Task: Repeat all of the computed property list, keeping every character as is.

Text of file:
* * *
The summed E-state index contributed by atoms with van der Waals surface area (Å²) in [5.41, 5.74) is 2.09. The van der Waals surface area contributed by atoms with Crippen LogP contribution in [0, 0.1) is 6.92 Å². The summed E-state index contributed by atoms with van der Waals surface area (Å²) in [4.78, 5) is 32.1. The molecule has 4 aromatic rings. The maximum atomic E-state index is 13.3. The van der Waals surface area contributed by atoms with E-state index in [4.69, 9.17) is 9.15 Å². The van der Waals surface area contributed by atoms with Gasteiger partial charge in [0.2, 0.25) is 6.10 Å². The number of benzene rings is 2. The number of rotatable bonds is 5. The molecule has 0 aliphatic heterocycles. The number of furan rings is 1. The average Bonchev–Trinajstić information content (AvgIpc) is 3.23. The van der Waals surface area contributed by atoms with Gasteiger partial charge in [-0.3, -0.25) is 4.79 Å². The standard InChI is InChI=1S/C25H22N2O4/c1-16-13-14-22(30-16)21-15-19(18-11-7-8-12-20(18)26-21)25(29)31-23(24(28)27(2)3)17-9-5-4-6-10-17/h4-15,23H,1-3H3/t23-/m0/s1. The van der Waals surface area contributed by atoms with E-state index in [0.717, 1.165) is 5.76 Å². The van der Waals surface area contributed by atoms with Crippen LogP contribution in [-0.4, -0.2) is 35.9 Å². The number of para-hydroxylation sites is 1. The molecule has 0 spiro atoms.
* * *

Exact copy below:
The summed E-state index contributed by atoms with van der Waals surface area (Å²) in [5.41, 5.74) is 2.09. The van der Waals surface area contributed by atoms with Crippen LogP contribution in [0, 0.1) is 6.92 Å². The summed E-state index contributed by atoms with van der Waals surface area (Å²) in [4.78, 5) is 32.1. The molecule has 4 aromatic rings. The maximum atomic E-state index is 13.3. The van der Waals surface area contributed by atoms with E-state index in [4.69, 9.17) is 9.15 Å². The van der Waals surface area contributed by atoms with Gasteiger partial charge in [0.2, 0.25) is 6.10 Å². The number of benzene rings is 2. The number of rotatable bonds is 5. The molecule has 0 aliphatic heterocycles. The number of furan rings is 1. The average Bonchev–Trinajstić information content (AvgIpc) is 3.23. The van der Waals surface area contributed by atoms with Gasteiger partial charge in [-0.3, -0.25) is 4.79 Å². The standard InChI is InChI=1S/C25H22N2O4/c1-16-13-14-22(30-16)21-15-19(18-11-7-8-12-20(18)26-21)25(29)31-23(24(28)27(2)3)17-9-5-4-6-10-17/h4-15,23H,1-3H3/t23-/m0/s1. The van der Waals surface area contributed by atoms with E-state index in [0.717, 1.165) is 5.76 Å². The van der Waals surface area contributed by atoms with Crippen LogP contribution in [-0.4, -0.2) is 35.9 Å². The number of para-hydroxylation sites is 1. The molecule has 0 spiro atoms.